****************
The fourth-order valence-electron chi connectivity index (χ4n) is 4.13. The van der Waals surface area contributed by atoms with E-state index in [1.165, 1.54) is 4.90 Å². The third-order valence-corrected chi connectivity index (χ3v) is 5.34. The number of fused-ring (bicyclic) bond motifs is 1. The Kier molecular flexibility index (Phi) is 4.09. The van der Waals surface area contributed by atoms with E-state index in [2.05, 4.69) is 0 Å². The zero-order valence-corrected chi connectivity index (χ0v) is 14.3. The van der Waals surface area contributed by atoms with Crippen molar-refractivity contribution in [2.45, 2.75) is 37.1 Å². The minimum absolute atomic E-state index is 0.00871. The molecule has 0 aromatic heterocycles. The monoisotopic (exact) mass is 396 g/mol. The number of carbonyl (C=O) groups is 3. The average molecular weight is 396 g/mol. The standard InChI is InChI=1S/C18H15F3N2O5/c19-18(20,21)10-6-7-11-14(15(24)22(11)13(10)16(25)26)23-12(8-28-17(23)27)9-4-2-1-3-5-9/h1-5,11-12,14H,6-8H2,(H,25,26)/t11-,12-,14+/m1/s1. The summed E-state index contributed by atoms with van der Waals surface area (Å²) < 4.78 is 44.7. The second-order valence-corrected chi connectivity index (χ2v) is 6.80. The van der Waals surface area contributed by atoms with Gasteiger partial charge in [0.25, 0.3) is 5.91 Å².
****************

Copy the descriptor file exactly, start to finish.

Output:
The fourth-order valence-electron chi connectivity index (χ4n) is 4.13. The van der Waals surface area contributed by atoms with E-state index in [1.165, 1.54) is 4.90 Å². The third-order valence-corrected chi connectivity index (χ3v) is 5.34. The number of fused-ring (bicyclic) bond motifs is 1. The Kier molecular flexibility index (Phi) is 4.09. The van der Waals surface area contributed by atoms with E-state index in [2.05, 4.69) is 0 Å². The zero-order valence-corrected chi connectivity index (χ0v) is 14.3. The van der Waals surface area contributed by atoms with Crippen molar-refractivity contribution in [2.45, 2.75) is 37.1 Å². The minimum absolute atomic E-state index is 0.00871. The molecule has 0 aromatic heterocycles. The monoisotopic (exact) mass is 396 g/mol. The number of carbonyl (C=O) groups is 3. The average molecular weight is 396 g/mol. The standard InChI is InChI=1S/C18H15F3N2O5/c19-18(20,21)10-6-7-11-14(15(24)22(11)13(10)16(25)26)23-12(8-28-17(23)27)9-4-2-1-3-5-9/h1-5,11-12,14H,6-8H2,(H,25,26)/t11-,12-,14+/m1/s1. The summed E-state index contributed by atoms with van der Waals surface area (Å²) < 4.78 is 44.7. The second-order valence-corrected chi connectivity index (χ2v) is 6.80. The van der Waals surface area contributed by atoms with Gasteiger partial charge in [0.25, 0.3) is 5.91 Å².